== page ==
Sunday, December 2, 2007

Kona Motel - Anaheim, CA

Back on the streets of Anaheim, here we find the Kona Motel located at 331 North Brookhurst Avenue. With its island-inspired sign and 'A' frame entrance, the Kona is a proud member of that now-fading fraternity known as the Tiki motel.

The Kona was born sometime in the late 50's, when the exotic feel of genuine Tiki was often invoked by restaurants and motels to add mystery and allure to the dining and lodging experiences of mid-century Americans.

Here's a postcard view of the Kona Motel when the paint was still fresh:

Though time has passed, the Kona remains a local fixture, if only in the hearts of those who call it home. Located near Brookhurst Junior High School and abutting Dad Miller Golf Course at its rear, the Kona maintains its island look as best it can.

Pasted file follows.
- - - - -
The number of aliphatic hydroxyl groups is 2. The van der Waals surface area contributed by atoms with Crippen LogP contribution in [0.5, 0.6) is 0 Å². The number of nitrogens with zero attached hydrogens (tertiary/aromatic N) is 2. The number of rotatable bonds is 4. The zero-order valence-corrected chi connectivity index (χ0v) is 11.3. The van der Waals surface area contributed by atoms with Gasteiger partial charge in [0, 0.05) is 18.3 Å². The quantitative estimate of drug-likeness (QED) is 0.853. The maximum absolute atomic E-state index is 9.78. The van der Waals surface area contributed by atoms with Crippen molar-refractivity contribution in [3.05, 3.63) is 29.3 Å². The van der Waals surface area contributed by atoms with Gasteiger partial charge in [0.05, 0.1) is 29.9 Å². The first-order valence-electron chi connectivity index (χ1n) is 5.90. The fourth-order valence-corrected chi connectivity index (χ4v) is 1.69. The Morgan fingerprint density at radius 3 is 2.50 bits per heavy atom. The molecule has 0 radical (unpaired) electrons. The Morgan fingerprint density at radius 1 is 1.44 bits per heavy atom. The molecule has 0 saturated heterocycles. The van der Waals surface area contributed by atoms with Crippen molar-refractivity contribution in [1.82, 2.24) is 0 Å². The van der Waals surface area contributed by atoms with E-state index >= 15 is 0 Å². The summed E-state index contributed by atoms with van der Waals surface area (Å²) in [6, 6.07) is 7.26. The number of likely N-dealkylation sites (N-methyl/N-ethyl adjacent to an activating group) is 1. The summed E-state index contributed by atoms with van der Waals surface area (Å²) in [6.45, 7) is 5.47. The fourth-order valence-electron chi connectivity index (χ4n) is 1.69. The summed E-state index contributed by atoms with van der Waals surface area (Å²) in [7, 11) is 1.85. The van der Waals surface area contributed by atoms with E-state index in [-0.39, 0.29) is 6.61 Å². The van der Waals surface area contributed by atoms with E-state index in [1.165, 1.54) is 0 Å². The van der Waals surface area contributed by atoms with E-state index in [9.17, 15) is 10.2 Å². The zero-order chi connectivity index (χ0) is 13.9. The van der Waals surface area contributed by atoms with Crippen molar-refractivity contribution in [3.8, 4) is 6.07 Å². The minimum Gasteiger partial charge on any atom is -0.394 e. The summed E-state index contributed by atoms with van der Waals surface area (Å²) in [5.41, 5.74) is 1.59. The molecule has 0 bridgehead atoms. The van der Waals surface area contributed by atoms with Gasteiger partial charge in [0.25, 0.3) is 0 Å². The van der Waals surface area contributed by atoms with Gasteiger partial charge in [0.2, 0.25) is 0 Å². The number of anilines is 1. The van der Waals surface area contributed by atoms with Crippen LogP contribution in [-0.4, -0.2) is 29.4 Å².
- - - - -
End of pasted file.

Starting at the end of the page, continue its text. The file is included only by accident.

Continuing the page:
And if you're staying by the night or even by the week, the kidney shaped pool is still available for a refreshing swim. You can even hang your trunks out to dry on the convenient clothesline.

For those of you clamoring for a close-up of the sign, here you go. Two concessions to Father Time are evident: the font used in 'MOTEL' is no longer island-ish(?) and I'm almost positive that live flame no longer emits from the torch that rises above the 'Kona' plaque. Still, this is a fine example of the apparently lost art of creative motel signage.

Saturday, November 17, 2007

Milt's Coffee Shop

A really good coffee shop can be a godsend while travelling the miles of asphalt that are collectively known as Highway 99. Milt's Coffee Shop in Bakersfield, California is just such a place. Located at 5220 Olive Drive, Milt's has been serving delicious down-home delights since the early 60's.